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Generics respond to the pandemic: Wines of Germany

Published:  29 April, 2020

In the last of our current series on the generic bodies and their activities in relation to the pandemic and lockdown, Andrew Catchpole talks to Nicky Forrest, MD of Phipps, representing Wines of Germany.

What does work look like during lockdown?

Wines of Germany and the Phipps team are up and running remotely – so plenty of zoom meetings and early Monday morning pilates sessions to keep us all connected and sane! We’ve adapted incredibly well all things considered.

With regard to Wines of Germany UK – it’s largely business as usual. We spent the initial two weeks of lockdown focusing on the immediate weeks ahead so ensuring that we were communicating with the UK trade to inform them of event cancellations and postponements and letting them know that we were still operating as usual and ready to support where needed and possible.

We have ensured that the on and off-trade feel supported by Wines of Germany UK as much as possible, it’s been an incredibly tough and unusual time for businesses everywhere. As a team we’ve had to respond quickly to do what we can to help the trade and we have reached out to as many retailers, independent merchants, importers and on-trade gathering information on their new delivery terms, opening hours, wine availability, alternative virtual events and tastings – and we have collated all the information on our website. Then we created a paid for social campaign around it to ensure that consumers up and down the country know where and how they can still access great German wines over this period.

There has been a flurry of fantastic initiatives and the German producers have been fully on board hosting virtual events with their respective importers. It’s been great to be able to share all this on our social channels creating dedicated posts for this information and ultimately of course supporting as many of the UK wine trade selling German wine as possible!

As part of a wider team, we have been working collaboratively sending regular Covid-19 updates to the Deutsches Weininstitut, as well as the other 13 Wines of Germany global agencies, on the UK situation - ensuring everyone is well informed of the state of the UK market and how we plan to support and operate over the coming weeks/months.

In terms of planned events, initiatives and campaigns, what have you shifted and to when?

As the UK went into lockdown, the team here was busy preparing for the biggest Wines of Germany showcase, its annual trade and consumer portfolio tasting – The Big G which was due to take place on the 29 April. We were extremely frustrated that we couldn’t go ahead and we are looking re-scheduling it to April 2021.

Of course, spring and summertime are incredibly busy times of year for most generic bodies – so we have had to postpone a few other key calendar events too, including our Berlin Wine Bar (a series of consumer activations to be held in Bristol, Manchester and Edinburgh) which will now run in Q4 and our Somm Sessions (to be held in London, Bristol and Manchester) which will also take place between September and December. More information on dates and venues will be issued in due course.

What other initiatives or new strategies might we see as we emerge post lockdown?

In order to keep the momentum going, support the UK trade and provide a steady flow of education and information for our consumer followers, we have been busy adapting our campaign to suit these new times. We have been working on influencer campaigns, press outreach, social media initiatives and more retail promotions with multiple and online retailers. The 31 Days of German Riesling nationwide campaign will be back this July in a slightly different format (all will be revealed soon).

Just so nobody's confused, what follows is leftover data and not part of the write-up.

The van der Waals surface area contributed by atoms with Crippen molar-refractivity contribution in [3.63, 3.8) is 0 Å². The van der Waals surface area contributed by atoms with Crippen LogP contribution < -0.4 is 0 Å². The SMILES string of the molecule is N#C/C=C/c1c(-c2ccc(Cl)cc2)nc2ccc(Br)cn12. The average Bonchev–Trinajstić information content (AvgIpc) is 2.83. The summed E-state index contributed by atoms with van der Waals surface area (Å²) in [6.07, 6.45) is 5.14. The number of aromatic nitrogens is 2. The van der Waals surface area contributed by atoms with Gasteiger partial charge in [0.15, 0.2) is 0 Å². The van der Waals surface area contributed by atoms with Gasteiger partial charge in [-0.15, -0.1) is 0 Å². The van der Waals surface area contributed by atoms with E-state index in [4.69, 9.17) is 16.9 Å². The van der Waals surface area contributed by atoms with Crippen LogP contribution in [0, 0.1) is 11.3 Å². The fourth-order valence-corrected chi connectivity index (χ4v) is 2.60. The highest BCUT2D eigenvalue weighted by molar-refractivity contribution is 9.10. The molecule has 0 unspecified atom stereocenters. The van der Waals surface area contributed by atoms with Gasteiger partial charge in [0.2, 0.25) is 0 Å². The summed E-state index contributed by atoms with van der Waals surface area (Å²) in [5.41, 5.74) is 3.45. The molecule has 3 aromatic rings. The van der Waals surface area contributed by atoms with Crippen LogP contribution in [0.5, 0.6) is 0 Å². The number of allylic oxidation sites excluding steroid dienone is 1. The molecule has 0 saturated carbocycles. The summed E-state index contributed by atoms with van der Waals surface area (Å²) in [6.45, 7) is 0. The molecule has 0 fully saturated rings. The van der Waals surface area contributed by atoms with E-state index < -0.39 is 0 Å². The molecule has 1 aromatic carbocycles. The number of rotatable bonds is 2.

What is the scene like in Germany at the moment?

Fortunately, the wineries are still open and allowed to sell wines - but without a cellar door tasting opportunity. Due to the lack of wine tourism, sales are not as high as usual. Nevertheless, several wineries also report good sales through their online shop platforms or from email-orders.

Currently in Germany, wine sales in food retail run very well. Market researchers report a sales increase of over 30%. Many online wine retailers also saw a growth of up to 50%. However, these increases are due to the closed gastronomy and the associated relocation of wine purchases. Online wine tasting is currently experiencing a real boom. You can make an appointment with the winemaker on the internet for a certain time and try the previously ordered wines together. Often, more than 100 to 200 participants take part in these virtual wine tastings, where wine lovers can also ask questions about wine via chat. The DWI website now lists more than 100 wineries and wine cooperatives that offer this service.

Do you foresee any changes with regard to how the producers you represent might approach this market post the pandemic?

In Germany, producers who have retail listings have not been hit as hard as those with only on-trade or hospitality listings. Postponed fairs like ProWein, VDP.Weinbörse and reduced presentations for the trade will cause frustration as producers are unable to showcase their wines. I think that producers will be cautious approaching new markets and will be looking hard at their distribution strategies to ensure that retail is a strong part of the mix. What will be key in terms of how we approach this from a marketing point of view going forwards, is to keep the social channels open as a way of communicating to the trade, producers and consumers. Furthermore, to make sure that for the short and mid-term, all our activity has a commercial angle to it; whether it is educating gatekeepers on how to hand sell, or working directly with retailers to promote their German ranges.